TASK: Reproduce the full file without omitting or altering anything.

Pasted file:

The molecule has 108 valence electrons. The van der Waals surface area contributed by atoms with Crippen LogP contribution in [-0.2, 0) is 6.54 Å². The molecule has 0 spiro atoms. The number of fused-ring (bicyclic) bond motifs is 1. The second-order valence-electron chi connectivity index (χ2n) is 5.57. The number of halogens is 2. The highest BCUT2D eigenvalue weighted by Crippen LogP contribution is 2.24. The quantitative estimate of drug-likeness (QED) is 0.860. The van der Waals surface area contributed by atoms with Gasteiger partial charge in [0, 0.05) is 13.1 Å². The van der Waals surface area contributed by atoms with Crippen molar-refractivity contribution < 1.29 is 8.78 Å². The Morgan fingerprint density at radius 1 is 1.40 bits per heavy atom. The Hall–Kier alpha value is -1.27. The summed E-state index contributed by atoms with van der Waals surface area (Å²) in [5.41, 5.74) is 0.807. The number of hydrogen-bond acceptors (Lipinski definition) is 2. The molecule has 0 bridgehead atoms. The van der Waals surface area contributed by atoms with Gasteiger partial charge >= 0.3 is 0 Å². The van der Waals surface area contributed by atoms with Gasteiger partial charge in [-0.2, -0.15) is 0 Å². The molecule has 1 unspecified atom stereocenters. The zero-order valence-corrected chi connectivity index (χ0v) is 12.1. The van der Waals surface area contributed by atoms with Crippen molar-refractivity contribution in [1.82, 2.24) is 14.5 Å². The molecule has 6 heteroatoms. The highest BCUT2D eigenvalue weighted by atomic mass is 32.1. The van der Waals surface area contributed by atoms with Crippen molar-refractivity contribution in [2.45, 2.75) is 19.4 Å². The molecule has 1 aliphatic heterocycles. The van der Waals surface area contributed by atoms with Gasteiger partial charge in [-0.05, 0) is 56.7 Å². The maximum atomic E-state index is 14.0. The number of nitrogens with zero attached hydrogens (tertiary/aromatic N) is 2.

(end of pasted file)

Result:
The molecule has 108 valence electrons. The van der Waals surface area contributed by atoms with Crippen LogP contribution in [-0.2, 0) is 6.54 Å². The molecule has 0 spiro atoms. The number of fused-ring (bicyclic) bond motifs is 1. The second-order valence-electron chi connectivity index (χ2n) is 5.57. The number of halogens is 2. The highest BCUT2D eigenvalue weighted by Crippen LogP contribution is 2.24. The quantitative estimate of drug-likeness (QED) is 0.860. The van der Waals surface area contributed by atoms with Gasteiger partial charge in [0, 0.05) is 13.1 Å². The van der Waals surface area contributed by atoms with Crippen molar-refractivity contribution < 1.29 is 8.78 Å². The Morgan fingerprint density at radius 1 is 1.40 bits per heavy atom. The Hall–Kier alpha value is -1.27. The summed E-state index contributed by atoms with van der Waals surface area (Å²) in [5.41, 5.74) is 0.807. The number of hydrogen-bond acceptors (Lipinski definition) is 2. The molecule has 0 bridgehead atoms. The van der Waals surface area contributed by atoms with Gasteiger partial charge >= 0.3 is 0 Å². The van der Waals surface area contributed by atoms with Gasteiger partial charge in [-0.2, -0.15) is 0 Å². The molecule has 1 unspecified atom stereocenters. The zero-order valence-corrected chi connectivity index (χ0v) is 12.1. The van der Waals surface area contributed by atoms with Crippen molar-refractivity contribution in [1.82, 2.24) is 14.5 Å². The molecule has 6 heteroatoms. The highest BCUT2D eigenvalue weighted by atomic mass is 32.1. The van der Waals surface area contributed by atoms with Crippen molar-refractivity contribution in [2.45, 2.75) is 19.4 Å². The molecule has 1 aliphatic heterocycles. The van der Waals surface area contributed by atoms with Gasteiger partial charge in [-0.05, 0) is 56.7 Å². The maximum atomic E-state index is 14.0. The number of nitrogens with zero attached hydrogens (tertiary/aromatic N) is 2.